Login
Read On http://www.siriusreviews.com/wp-content/uploads/rogueslider6-80x65.jpeg
Read On http://www.siriusreviews.com/wp-content/uploads/hillarysamerica-870x430-80x65.jpg
Read On http://www.siriusreviews.com/wp-content/uploads/shawshank_630x343-80x65.jpg
Read On http://www.siriusreviews.com/wp-content/uploads/johncarter_630x343jpg-80x65.jpg
 
RSS Feed
The Army of the Potomac: A Stillness at Appomattox, by Bruce Catton
Site Rating:
User Rating:
VN:F [1.9.22_1171]
Rating: 4.0/5 (1 vote cast)

The Army of the Potomac: A Stillness at Appomattox, by Bruce Catton

Written by the doyen of Civil War historians, this is the final work in a series of ground-breaking narratives on the emergence of the Union Army from virtually nothing in the crucible of unexpected war. With a deft hand, he traces the evolution of the Union Army, afflicted as few armies have been, by an officer corps that made corpses appear lively by comparison—indeed producing corpses by the thousand by their astounding incompetence. In campaign after campaign, battle after battle, Catton demonstrates how carefully laid plans—none too intelligently laid in any event—were botched or allowed to fail from simple failure to move, or to adequately supply, or by a perpetual incoordination of the various branches.

Perhaps the best (or worst) example was that of the Crater at Petersburg, where an unparalleled opportunity to rapidly end the war appeared out of Lee’s failure to fully respond to Grant’s outflanking maneuver to Lee’s south. After weeks of careful preparation, the mines in the Confederate trenches were blown—only to see the advantage lost due to officer rivalry, poor timing, and lack of support for the initial shock troops, who were massacred as a consequence.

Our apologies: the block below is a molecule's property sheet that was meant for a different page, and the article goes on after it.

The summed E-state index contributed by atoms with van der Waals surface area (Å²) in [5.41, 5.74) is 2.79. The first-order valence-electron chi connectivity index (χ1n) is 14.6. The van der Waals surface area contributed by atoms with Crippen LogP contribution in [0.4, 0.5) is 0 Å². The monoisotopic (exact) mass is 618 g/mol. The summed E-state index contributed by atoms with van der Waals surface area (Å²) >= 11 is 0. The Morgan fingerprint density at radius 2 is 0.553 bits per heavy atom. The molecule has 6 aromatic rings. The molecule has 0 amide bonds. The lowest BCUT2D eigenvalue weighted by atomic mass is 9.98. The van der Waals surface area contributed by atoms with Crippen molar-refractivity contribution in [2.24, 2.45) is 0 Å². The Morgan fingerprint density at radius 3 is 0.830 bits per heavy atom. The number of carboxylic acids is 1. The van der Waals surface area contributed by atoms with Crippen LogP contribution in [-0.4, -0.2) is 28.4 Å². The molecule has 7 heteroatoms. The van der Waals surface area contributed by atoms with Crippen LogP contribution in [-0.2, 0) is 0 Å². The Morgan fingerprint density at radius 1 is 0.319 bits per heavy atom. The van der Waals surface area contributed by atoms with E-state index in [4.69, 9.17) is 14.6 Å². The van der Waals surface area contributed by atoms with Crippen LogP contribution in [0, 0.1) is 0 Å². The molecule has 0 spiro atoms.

Catton relates a sad, tired tale of endless slaughter caused by the absence of any proven strategy for victory except the mindless sacrificing of ever more thousands of lives to entrenched Confederate guns. The Civil War having begun with fanciful notions of Napoleonic bayonet charges, by Appomattox the trenches of World War I are already looming in the distance.

Must Lee have surrendered, or could he have retreated to the hills and given battle yet again? Catton leaves the impression that this was possible, and that in the end the Army of Northern Virginia remained undefeated, like a boxer who, though bloodied and battered, still stands, and that the intimidated Union Army leadership, and perhaps Grant himself, were relieved that Lee finally chose to end the matter and wished to make it as easy as possible for him to do so. Essential to any student of the Civil War: Catton never loses his grip. —SiriusReviews.com.

Sirius Reviews

The Army of the Potomac: A Stillness at Appomattox, by Bruce Catton, 4.0 out of 5 based on 1 rating
Developed by O.W.M Consulting / OWMLabs.